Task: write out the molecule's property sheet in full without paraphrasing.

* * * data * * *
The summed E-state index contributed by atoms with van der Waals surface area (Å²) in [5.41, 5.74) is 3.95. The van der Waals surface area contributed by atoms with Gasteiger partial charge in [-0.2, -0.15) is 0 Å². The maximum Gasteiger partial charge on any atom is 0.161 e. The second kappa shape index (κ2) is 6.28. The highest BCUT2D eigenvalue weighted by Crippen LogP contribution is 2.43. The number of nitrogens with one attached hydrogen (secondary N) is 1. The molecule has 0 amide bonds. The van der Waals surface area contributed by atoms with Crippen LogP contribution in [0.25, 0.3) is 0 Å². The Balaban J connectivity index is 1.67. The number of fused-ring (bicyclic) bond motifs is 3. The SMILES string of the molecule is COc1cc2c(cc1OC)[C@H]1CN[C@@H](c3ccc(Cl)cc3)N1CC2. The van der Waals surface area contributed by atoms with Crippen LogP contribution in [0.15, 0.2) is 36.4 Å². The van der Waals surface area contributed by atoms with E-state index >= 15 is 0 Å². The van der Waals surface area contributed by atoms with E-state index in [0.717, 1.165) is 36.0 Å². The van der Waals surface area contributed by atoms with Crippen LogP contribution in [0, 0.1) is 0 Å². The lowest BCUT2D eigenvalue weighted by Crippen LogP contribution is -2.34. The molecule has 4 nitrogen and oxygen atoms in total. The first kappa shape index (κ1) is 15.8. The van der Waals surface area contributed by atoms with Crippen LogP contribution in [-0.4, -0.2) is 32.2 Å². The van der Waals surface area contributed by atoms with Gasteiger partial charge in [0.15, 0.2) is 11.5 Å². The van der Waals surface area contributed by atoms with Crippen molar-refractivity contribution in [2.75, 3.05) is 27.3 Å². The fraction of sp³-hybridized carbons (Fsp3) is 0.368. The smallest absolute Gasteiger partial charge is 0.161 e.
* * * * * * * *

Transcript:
The summed E-state index contributed by atoms with van der Waals surface area (Å²) in [5.41, 5.74) is 3.95. The van der Waals surface area contributed by atoms with Gasteiger partial charge in [-0.2, -0.15) is 0 Å². The maximum Gasteiger partial charge on any atom is 0.161 e. The second kappa shape index (κ2) is 6.28. The highest BCUT2D eigenvalue weighted by Crippen LogP contribution is 2.43. The number of nitrogens with one attached hydrogen (secondary N) is 1. The molecule has 0 amide bonds. The van der Waals surface area contributed by atoms with Crippen LogP contribution in [0.25, 0.3) is 0 Å². The Balaban J connectivity index is 1.67. The number of fused-ring (bicyclic) bond motifs is 3. The SMILES string of the molecule is COc1cc2c(cc1OC)[C@H]1CN[C@@H](c3ccc(Cl)cc3)N1CC2. The van der Waals surface area contributed by atoms with Crippen LogP contribution in [0.15, 0.2) is 36.4 Å². The van der Waals surface area contributed by atoms with E-state index >= 15 is 0 Å². The van der Waals surface area contributed by atoms with E-state index in [0.717, 1.165) is 36.0 Å². The van der Waals surface area contributed by atoms with Crippen LogP contribution in [0, 0.1) is 0 Å². The lowest BCUT2D eigenvalue weighted by Crippen LogP contribution is -2.34. The molecule has 4 nitrogen and oxygen atoms in total. The first kappa shape index (κ1) is 15.8. The van der Waals surface area contributed by atoms with Crippen LogP contribution in [-0.4, -0.2) is 32.2 Å². The van der Waals surface area contributed by atoms with Gasteiger partial charge in [0.15, 0.2) is 11.5 Å². The van der Waals surface area contributed by atoms with Crippen molar-refractivity contribution in [2.75, 3.05) is 27.3 Å². The fraction of sp³-hybridized carbons (Fsp3) is 0.368. The smallest absolute Gasteiger partial charge is 0.161 e.